Are Deals Dying A Slow Death?
A recent article in USA Today confirmed to the consumer population what online marketers have been suspecting for a while — daily deals are in trouble.
Jayne Oâ€™Donnell of USA Today reports statistics from Compete, ComScore, and Experian Hitwise, all suggesting that traffic for daily deal giants Groupon and Living Social is dropping like a lead balloon. According to Experian, Grouponâ€™s visits were down 50 percent the last week of August vs. its peak week in 2011, the second week of June. ComScore reported LivingSocialâ€™s visits were down 54 percent for the same period. The numbers could be deceiving, however, since traffic was actually up a healthy 179 percent for Groupon, and 358 percent for LivingSocial, comparing August 2010 with August 2011.
But all is not well in Deal-land. After just four months, Facebook announced on August 26 that it was pulling the plug on its Deals product. A company statement emailed to Reuters said, â€œWe think there is a lot of power in a social approach to driving people into local businesses. Weâ€™ve learned a lot from our test and weâ€™ll continue to evaluate how to best serve local businesses.â€ Reading between the lines, Facebook Deals was not a raging success and Facebook couldnâ€™t compete with Groupon.
Yelp felt compelled to write a blog post about its Deals offering right after the Facebook announcement came out. CEO Jeremy Stoppelman said the deals business faces â€œsome real challenges. â€¦ Weâ€™ve also heard consistently from certain categories of businesses (very popular ones Iâ€™m afraid) that daily deals are uneconomic for them, which does raise questions around the sustainability of â€˜50% offâ€™ daily deals for these types of businesses.â€ Stoppelman did write, though, that â€œcontrary to popular belief Yelp is not killing Deals.â€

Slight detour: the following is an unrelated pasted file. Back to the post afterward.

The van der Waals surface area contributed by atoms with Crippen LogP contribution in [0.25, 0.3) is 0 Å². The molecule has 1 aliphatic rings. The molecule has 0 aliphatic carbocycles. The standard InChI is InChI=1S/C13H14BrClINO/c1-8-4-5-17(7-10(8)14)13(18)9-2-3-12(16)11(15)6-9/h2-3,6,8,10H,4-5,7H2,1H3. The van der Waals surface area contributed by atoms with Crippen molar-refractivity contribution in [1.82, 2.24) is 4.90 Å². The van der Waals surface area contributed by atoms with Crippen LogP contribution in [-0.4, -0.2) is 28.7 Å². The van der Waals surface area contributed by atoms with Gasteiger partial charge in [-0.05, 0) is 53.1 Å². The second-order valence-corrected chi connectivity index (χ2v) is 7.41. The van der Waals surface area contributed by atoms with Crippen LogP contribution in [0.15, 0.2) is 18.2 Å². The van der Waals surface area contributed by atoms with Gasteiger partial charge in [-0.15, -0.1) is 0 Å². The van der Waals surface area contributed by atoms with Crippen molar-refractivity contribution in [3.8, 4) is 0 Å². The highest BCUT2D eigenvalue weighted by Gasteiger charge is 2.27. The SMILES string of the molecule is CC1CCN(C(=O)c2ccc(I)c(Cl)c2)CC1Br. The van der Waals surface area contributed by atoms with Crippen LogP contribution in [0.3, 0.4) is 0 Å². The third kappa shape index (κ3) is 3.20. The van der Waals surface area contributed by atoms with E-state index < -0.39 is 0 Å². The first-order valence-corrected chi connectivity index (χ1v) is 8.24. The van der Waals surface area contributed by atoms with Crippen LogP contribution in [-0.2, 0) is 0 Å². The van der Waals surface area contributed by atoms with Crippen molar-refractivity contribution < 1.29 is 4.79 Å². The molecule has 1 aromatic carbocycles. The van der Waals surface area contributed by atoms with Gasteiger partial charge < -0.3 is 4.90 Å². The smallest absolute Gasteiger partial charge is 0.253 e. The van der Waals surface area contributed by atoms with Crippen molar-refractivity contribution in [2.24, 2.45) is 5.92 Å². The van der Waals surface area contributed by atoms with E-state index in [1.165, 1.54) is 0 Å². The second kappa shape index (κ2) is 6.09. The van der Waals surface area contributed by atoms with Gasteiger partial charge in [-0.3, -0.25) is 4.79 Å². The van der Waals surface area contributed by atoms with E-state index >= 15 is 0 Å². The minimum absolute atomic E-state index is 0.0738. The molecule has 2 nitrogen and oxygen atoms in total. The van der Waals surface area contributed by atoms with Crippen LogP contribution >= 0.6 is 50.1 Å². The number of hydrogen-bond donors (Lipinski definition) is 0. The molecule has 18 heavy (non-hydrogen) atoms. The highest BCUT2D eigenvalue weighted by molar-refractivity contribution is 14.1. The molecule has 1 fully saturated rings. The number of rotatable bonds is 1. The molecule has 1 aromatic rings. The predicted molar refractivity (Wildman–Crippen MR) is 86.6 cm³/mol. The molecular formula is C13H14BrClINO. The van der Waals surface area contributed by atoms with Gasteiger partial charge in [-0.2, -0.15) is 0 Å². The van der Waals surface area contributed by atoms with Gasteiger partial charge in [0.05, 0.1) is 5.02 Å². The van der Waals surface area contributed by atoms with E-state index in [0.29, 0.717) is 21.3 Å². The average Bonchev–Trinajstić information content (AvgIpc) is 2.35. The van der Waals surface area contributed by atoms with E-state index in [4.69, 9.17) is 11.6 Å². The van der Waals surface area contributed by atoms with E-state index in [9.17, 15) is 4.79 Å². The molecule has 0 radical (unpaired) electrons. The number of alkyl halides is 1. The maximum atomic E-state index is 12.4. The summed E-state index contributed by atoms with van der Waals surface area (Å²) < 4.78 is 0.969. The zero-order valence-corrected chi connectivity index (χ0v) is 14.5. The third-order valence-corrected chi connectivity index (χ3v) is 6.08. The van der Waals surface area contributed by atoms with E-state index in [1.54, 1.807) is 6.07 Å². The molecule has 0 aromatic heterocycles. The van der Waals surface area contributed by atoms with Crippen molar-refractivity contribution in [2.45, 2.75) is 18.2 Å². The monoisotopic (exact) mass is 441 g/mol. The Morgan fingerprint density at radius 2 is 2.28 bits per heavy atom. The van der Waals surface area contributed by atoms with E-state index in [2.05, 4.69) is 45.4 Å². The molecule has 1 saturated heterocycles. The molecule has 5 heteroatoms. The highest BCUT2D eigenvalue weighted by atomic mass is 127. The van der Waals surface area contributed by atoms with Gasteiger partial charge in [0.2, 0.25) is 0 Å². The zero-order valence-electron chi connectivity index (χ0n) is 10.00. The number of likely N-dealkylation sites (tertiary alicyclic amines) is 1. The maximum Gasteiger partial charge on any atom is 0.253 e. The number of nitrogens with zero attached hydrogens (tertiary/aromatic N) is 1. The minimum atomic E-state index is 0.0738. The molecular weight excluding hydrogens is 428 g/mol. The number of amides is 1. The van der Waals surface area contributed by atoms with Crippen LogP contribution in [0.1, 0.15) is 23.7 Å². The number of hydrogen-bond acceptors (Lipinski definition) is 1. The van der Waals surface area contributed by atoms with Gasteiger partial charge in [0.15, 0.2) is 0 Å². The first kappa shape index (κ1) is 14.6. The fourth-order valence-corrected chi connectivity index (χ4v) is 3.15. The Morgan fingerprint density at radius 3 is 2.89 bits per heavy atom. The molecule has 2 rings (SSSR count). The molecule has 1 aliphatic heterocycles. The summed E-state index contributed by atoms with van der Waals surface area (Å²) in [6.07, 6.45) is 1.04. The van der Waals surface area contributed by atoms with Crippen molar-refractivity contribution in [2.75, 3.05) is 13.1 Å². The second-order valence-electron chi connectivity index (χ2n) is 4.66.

Industry analysts are not exactly bullish on deals, despite Grouponâ€™s forthcoming IPO. Jeremiah Owyang, a partner at research firm Altimeter Group, told Reuters he saw the group buying phenomenon as â€œa commodity. There are no barriers to entry. Itâ€™s just not going to work because everybody offers it and therefore the margins go down.â€ Competeâ€™s Matt Pace, managing director of retail and consumer products, told USA Today, â€œWith so many new entrants saturating the daily-deals space, deal fatigue may be setting in with consumers.â€
Last March, I wrote about my own personal disenchantment with deals and wondered where it would end. At that time I asked: How many discount deals can a consumer handle before he or she glazes over? And what about the merchants â€“ are they getting a fast infusion of business that wonâ€™t last? Will it come at such a low price that both their credibility and profitability are damaged?
Iâ€™m not about to say, â€œI told you so,â€ but it does appear that the glut of deals has hit a high point and a shakeout is in the works. Chances are Groupon and LivingSocial will still be there when the dust settles — but a lot of the other daily deal look-alikes will likely die a slow death.
About Barry Silverstein
Barry Silverstein is a freelance writer/marketing consultant. In addition to writing for ReveNews, he is a contributing writer to Brandchannel.com, the worldâ€™s leading online branding forum. He is the author of three marketing books, The Breakaway Brand (co-author, McGraw-Hill, 2005), Business-to-Business Internet Marketing (Maximum Press, 2003) and Internet Marketing for Technology Companies (Maximum Press, 2003). Barry ran his own Internet and direct marketing agency for twenty years. You can find Barry on Twitter @bdsilv.